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Bottles of home-made hard liquor with different infusions.
Homemade schnapps
Photo: Tina Stafrén/

Things to do

Smoked salmon and Aquavit – How to do midsummer like a Swede

Midsummer is one of the most important holidays in the Swedish calendar, second only to Christmas. On this day, Swedes eat smoked salmon and herring, and drink Aquavit, or “snaps”.

There is an age-old tradition of food and drink that goes hand in hand with the Swedish midsummer festivities. When it comes to drinking  “snaps”, there are countless varieties and flavours. What is important is that whenever dill or caraway are used, it becomes Aquavit – which is a legally protected appellation in Europe. Other popular flavours include elderflower, honey and wormwood.

Smoked salmon, pickled herring and gravlax

The midsummer celebrations, which often continue well into the night and even the next morning, also feature classic Swedish delicacies such as smoked salmon, different kinds of pickled herring, as well as grilled meat, gravlax, and strawberry cake for dessert. People wear wreaths of flowers in their hair and families dance, sing, and jump like frogs around a maypole. Never say Swedes don’t know how to throw a party!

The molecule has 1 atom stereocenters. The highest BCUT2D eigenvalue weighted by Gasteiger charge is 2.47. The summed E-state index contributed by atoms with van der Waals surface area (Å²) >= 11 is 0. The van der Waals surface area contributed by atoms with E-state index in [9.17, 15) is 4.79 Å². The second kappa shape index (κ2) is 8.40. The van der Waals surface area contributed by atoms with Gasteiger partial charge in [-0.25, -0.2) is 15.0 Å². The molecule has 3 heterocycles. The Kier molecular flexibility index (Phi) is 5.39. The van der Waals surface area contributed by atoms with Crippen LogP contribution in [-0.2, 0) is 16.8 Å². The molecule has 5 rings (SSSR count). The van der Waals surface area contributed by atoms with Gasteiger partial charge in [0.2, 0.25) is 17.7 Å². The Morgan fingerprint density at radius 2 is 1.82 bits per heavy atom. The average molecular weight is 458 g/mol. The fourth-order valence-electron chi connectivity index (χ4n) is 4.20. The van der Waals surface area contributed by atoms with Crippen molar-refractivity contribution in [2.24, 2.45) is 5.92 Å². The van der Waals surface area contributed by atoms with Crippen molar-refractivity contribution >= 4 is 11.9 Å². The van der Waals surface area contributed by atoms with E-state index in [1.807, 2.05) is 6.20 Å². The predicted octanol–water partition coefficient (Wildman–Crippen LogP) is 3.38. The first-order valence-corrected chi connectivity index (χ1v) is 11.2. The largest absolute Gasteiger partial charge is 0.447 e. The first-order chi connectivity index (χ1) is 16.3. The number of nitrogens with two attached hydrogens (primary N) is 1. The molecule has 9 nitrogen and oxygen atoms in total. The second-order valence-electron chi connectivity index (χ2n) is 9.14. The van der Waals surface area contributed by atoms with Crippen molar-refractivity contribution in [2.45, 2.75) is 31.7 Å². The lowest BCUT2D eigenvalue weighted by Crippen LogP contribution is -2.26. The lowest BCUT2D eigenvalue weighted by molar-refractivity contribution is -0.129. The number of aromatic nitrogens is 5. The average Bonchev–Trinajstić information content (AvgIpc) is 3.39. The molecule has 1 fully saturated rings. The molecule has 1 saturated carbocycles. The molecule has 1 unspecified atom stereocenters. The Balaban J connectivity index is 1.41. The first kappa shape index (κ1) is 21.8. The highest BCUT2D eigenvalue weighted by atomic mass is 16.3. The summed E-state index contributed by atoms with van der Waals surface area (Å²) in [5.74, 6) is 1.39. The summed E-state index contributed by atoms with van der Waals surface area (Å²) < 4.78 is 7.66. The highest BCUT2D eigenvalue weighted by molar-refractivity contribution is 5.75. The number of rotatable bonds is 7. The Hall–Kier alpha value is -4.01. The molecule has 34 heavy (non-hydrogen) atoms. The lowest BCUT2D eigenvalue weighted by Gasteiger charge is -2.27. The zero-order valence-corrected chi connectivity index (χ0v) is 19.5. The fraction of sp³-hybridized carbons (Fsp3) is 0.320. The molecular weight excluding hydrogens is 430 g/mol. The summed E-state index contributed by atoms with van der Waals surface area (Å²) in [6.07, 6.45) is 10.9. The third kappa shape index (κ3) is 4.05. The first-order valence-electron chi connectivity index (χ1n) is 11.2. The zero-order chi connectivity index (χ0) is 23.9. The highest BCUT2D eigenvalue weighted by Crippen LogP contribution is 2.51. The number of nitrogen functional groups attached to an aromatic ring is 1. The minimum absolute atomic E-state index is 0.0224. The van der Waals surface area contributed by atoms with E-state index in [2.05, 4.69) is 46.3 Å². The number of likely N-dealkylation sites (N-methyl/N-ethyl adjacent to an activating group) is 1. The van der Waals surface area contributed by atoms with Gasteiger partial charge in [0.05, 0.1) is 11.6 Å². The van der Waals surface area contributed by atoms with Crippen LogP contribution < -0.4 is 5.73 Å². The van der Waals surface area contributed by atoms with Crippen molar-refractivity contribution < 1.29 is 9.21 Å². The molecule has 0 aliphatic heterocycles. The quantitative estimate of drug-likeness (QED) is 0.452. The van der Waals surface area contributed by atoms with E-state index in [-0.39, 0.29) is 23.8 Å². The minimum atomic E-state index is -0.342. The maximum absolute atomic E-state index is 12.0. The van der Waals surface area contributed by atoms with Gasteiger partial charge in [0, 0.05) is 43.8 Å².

The following are some of the best places to experience a true Swedish midsummer:

Midsummer in Tällberg, Dalarna

With its stunning backdrop of snow-peaked mountains and Lake Siljan glimmering in the sunlight, Tällberg, in Dalarna in central Sweden, is widely considered to be the best place to celebrate midsummer. Although the town itself only has a population of about 200, every year some 20,000 people congregate at Klockargården, a complex of red-painted houses dating back to the 1400s, where the summer solstice is celebrated in true Swedish fashion.

Midsummer in and around Stockholm

While the best midsummer celebrations usually take place in the countryside or by the sea, there are some options available for people who happen to find themselves in Stockholm on Midsummer’s Eve. Check out the midsummer festival at Skansen, or why not hop on a ferry to the island of Sandhamn? Other alternatives include the festivities at Djursholm Castle, in the village of Sigtuna or by the island fortress at Waxholm.

Midsummer at Riksgränsen

What could be better than celebrating midsummer in the northernmost part of Sweden where the sun never sets at this time of year? Head on up to Riksgränsen, where the Swedish, Norwegian and Finnish borders meet. Take the opportunity to experience 24 hours of non-stop daylight and dance around a maypole in your ski boots.